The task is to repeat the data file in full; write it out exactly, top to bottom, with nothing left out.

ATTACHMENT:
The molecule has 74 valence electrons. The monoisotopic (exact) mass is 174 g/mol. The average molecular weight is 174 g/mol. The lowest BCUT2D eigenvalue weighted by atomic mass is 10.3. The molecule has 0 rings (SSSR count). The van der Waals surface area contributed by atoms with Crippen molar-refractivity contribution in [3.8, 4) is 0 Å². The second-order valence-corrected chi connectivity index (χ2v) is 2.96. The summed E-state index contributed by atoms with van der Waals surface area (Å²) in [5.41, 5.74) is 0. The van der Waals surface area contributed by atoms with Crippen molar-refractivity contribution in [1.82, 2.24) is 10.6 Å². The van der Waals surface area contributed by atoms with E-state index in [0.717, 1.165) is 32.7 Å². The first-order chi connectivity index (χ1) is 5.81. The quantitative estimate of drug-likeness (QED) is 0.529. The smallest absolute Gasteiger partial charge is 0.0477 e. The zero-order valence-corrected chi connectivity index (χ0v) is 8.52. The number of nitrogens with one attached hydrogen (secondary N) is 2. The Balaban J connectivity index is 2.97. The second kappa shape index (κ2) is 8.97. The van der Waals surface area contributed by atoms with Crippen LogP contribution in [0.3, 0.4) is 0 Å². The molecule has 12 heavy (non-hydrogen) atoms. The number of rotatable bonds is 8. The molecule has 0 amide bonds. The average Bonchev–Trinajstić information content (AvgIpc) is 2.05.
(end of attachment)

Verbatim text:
The molecule has 74 valence electrons. The monoisotopic (exact) mass is 174 g/mol. The average molecular weight is 174 g/mol. The lowest BCUT2D eigenvalue weighted by atomic mass is 10.3. The molecule has 0 rings (SSSR count). The van der Waals surface area contributed by atoms with Crippen molar-refractivity contribution in [3.8, 4) is 0 Å². The second-order valence-corrected chi connectivity index (χ2v) is 2.96. The summed E-state index contributed by atoms with van der Waals surface area (Å²) in [5.41, 5.74) is 0. The van der Waals surface area contributed by atoms with Crippen molar-refractivity contribution in [1.82, 2.24) is 10.6 Å². The van der Waals surface area contributed by atoms with E-state index in [0.717, 1.165) is 32.7 Å². The first-order chi connectivity index (χ1) is 5.81. The quantitative estimate of drug-likeness (QED) is 0.529. The smallest absolute Gasteiger partial charge is 0.0477 e. The zero-order valence-corrected chi connectivity index (χ0v) is 8.52. The number of nitrogens with one attached hydrogen (secondary N) is 2. The Balaban J connectivity index is 2.97. The second kappa shape index (κ2) is 8.97. The van der Waals surface area contributed by atoms with Crippen LogP contribution in [0.3, 0.4) is 0 Å². The molecule has 12 heavy (non-hydrogen) atoms. The number of rotatable bonds is 8. The molecule has 0 amide bonds. The average Bonchev–Trinajstić information content (AvgIpc) is 2.05.